It’s strange, for me, to know that we are living through a time that will be memorialized in history—likely highlighted not only because of a death toll or for its scientific lessons, but for the tremendous impact that our collective experience will have had on us as 21st century humans.
It’s strange in part because, even though this pandemic is global and unprecedented and monumental (and all the superlatives!), I am still, one moment at a time, living my life. And it’s tempting, and most comfortable, for me to focus only on that—on my experience of wearing a mask and doing the grocery shopping and managing a well-resourced and relatively healthy household during this time.
On some days for any of us—and most days for some of us—that hyper-personal focus is all that’s possible. And it’s enough.
But for those of us who have additional bandwidth to be reflective about the larger communal experience, I hope we’re paying attention to some of the lessons that are being offered. Lessons about kindness and generosity and sacrificing one’s own comfort for the good of the whole. I hope history shows that we learned those lessons.
And I hope we’re being honest with ourselves about some of the harder truths: that many so-called “essential workers” are the lowest-paid workers with the fewest benefits, and with the least amount of agency over their own working conditions; that anxiety is high, and mental health may be very fragile for many of our loved ones; that the “coronavirus is infecting and killing Black Americans at an alarmingly high rate“; that there’s so much we don’t know, and we are all going to need to learn new ways of being; and that there has been a sickening rise in acts of anti-Asian racism.
We Unitarian Universalists are no strangers to conversations about racism, and especially the ubiquity of anti-Black racism in America. In more recent years, our sensitivity to anti-Latinx racism and anti-Muslim sentiment (which sits hand-in-hand with racism) has deepened. Now, sadly, some of us are learning of our own ignorance of the reality and breadth of anti-Asian racism, as our neighbors who are (or look) Asian are being targeted with hate speech and violence and other forms of bigotry because of the coronavirus pandemic.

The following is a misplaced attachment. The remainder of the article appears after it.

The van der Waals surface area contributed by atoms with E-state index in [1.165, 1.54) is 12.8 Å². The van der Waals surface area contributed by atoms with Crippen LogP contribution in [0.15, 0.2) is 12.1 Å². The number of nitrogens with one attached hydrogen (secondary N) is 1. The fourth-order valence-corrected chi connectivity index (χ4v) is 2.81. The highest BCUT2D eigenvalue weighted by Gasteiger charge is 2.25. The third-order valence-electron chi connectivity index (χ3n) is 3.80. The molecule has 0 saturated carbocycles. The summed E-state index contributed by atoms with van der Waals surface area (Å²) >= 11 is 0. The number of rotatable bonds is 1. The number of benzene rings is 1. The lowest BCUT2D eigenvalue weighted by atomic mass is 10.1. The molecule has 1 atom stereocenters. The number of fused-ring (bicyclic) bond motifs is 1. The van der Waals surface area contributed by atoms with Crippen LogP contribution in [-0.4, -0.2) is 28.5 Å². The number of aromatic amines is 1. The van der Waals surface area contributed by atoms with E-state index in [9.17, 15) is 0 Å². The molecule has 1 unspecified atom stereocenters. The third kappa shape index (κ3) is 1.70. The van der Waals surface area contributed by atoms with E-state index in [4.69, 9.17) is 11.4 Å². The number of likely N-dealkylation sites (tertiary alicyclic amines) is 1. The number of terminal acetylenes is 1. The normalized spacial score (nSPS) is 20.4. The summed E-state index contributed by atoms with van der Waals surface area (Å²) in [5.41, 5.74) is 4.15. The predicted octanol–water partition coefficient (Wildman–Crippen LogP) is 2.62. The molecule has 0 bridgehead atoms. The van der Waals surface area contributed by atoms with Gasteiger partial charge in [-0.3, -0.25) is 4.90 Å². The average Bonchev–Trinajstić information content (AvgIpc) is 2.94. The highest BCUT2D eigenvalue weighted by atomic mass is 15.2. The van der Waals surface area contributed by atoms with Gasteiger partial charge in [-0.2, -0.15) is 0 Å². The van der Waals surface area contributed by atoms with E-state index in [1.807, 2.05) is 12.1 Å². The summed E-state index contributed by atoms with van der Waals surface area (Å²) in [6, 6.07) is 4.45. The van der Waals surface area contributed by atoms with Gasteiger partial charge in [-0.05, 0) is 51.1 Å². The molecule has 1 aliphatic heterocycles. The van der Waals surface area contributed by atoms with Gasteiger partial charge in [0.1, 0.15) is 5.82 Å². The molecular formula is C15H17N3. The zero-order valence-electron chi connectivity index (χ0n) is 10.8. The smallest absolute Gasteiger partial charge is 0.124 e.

Rev. Susan Frederick-Gray, UUA President, reminded us at the beginning of March, “Marginalized people are always the most vulnerable during any period of heightened fear and anxiety. Be mindful that your language does not label anyone as disposable. UUs must also speak up against the anti-Asian sentiment that has emerged when people talk about the coronavirus. Language that suggests Asian people are more likely to have the coronavirus is racist.”
The NAACP has denounced this anti-Asian racism; the American Friends Service Committee offers tips about how to stand up to it; our Howard County government is encouraging active de-stigmatization (see image below); and the group Asian Americans Advancing Justice is offering free Bystander Intervention Virtual Trainings, which you are encouraged to attend!
And we—Unitarian Universalists, people of faith—are called to act. Many religious traditions, including ours, teach that we should “love our neighbors”. And we know that love is an action verb. It’s not merely affection, or niceness, or even kindness. Love demands that we act in one another’s best interests. Love demands relationship and understanding. Love demands that we pay attention.
We start by listening to the stories of those who are most directly impacted by any tragedy. Stories like Ed Park’s in this New Yorker essay, stories like Cathy Park Hong’s in this New York Times essay, stories that remind us to avoid victim-blaming and to resist the model minority myth. And stories shared by members of our own congregation, like one member who told me that this line from Hong’s piece resonated deeply with their own experience:
“The everyday racialized experience is not so much being the target of hate more than the anticipation of it. Will I be bullied because I’m Asian? Will he reject me because I’m Asian? Will they ignore me because I’m Asian?”
We who value justice and equity and spiritual deepening know that we will never “arrive” at full insight. There will always be more to learn, room to grow, layers of understanding to explore. I know that I’ve only begun to understand the pain and the fear and the harm that my Asian-American neighbors are enduring.
But I do strive truly to love my neighbors, so I am committed to listening and to better understanding their experience, so that my actions will be more likely to minimize harm rather than reinforce it.
We always have choices about how to respond and act in the face of current circumstances. May history show that we chose love, for all our neighbors.